In response to the North Korean missiles in the East Sea, the US-ROK combined forces fired ground-to-ground missiles. The North flashed its perhaps largest intercontinental ballistic missile as a warning to the US mainland, whereas two other short-range ones were meant to spook the South. The North has always bristled at regular combined exercises around the peninsula and always interpreted the South’s submarine-launched and tactical missiles as offensive capability to destroy it. Although the US and South Korea have refrained from initiating military provocation, the North constantly believes it faces an existential crisis. Consequently, it resorts to more ballistic missiles and blustering. Then, the South develops more strategic weapons, while the US deploys more military resources to the region. Not surprisingly, Kim Jong Un, the North’s dictator, becomes more convinced that he needs more missiles. All these feed into a never-ending loop, diminishing openings for formal diplomatic channels. The UN Security Council’s latest sanctions on North Korea flopped miserably afterwards, reminding the world of incompetent dead-ends of diplomacy.
The more South Korea becomes deeply rooted into one bloc, the less scope there is for it to juggle and mediate in pursuit of maximized interests. China is Korea’s largest trading partner and the US nuclear deterrence on behalf of Korea is valuable. It should be a persnickety scale to tip. Security whims and militarizing its diplomacy shouldn’t come that easily. This is by no means to say that Korea should condone China’s other rogue behaviors but that its diplomacy should not stay militarized in favor of one side and contribute to regional bipolarity. The region can certainly benefit from a third voice.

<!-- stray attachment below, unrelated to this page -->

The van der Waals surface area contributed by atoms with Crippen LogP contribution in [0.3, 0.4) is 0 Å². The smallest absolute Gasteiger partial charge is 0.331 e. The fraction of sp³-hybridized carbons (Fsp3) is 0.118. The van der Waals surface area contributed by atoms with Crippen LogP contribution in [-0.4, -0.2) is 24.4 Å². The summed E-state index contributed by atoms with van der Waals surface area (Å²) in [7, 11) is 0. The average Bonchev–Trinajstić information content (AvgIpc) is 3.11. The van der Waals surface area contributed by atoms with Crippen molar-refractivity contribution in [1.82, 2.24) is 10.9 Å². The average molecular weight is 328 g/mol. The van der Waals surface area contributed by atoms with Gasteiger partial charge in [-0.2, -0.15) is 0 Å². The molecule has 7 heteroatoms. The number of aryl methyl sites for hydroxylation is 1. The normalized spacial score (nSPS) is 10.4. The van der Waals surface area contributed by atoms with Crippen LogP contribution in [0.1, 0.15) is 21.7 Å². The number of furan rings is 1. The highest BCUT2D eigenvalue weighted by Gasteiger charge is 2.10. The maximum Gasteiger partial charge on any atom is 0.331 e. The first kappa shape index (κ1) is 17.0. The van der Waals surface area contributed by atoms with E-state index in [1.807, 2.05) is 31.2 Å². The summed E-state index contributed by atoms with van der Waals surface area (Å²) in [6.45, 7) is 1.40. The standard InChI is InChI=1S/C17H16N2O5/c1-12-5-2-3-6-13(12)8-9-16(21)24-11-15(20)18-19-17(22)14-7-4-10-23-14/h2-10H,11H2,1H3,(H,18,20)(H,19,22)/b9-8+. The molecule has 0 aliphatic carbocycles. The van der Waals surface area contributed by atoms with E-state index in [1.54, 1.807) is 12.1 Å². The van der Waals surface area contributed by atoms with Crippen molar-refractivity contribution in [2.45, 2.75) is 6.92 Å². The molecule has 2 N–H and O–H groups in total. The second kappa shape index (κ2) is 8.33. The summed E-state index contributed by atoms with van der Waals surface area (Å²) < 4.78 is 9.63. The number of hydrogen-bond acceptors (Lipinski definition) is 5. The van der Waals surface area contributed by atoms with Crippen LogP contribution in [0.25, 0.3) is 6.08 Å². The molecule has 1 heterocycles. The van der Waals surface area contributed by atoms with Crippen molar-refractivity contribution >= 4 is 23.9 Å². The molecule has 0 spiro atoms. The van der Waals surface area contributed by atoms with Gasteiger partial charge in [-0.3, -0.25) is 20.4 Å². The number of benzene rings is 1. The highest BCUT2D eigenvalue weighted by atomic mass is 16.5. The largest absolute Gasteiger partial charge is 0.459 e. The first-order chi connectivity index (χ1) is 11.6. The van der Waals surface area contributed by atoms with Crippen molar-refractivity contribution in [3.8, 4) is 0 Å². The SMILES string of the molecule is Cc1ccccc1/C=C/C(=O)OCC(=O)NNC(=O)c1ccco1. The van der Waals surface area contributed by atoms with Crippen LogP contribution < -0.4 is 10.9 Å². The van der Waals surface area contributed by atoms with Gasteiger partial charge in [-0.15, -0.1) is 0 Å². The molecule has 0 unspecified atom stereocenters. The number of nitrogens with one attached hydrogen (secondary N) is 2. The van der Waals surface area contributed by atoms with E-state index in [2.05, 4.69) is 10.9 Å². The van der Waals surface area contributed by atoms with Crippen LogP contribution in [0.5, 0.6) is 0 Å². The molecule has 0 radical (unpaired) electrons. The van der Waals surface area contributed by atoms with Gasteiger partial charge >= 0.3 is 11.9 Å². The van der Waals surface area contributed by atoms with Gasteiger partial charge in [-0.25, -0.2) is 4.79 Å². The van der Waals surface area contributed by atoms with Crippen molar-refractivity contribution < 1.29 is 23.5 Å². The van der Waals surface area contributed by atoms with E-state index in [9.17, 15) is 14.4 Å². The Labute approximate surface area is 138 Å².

The core ideology of Yoon’s predecessors, that Korea grants US forces stationed in the peninsula “strategic flexibility” for world peace but that operational decisions implicating conflicts should be consulted in advance, is crumbling. China and Russia regard this as crossing their red line. They will hardly budge from this stance. Meanwhile, Biden faces midterm elections in November, fully aware that displaying weakness abroad is fuel for domestic firebrands. The Indo-Pacific, especially the South China Sea and inter-Korean relations, could become the next powder keg.
[Photo by Office of the President of the United States, Public domain, via Wikimedia Commons]
The views and opinions expressed in this article are those of the author.
Eunwoo Lee is an independent journalist and a policy analyst based in Paris. Previously, he had served at South Korea’s Ministry of National Defense. His articles have also appeared at The Diplomat, The Japan Times, Foreign Policy News, and others.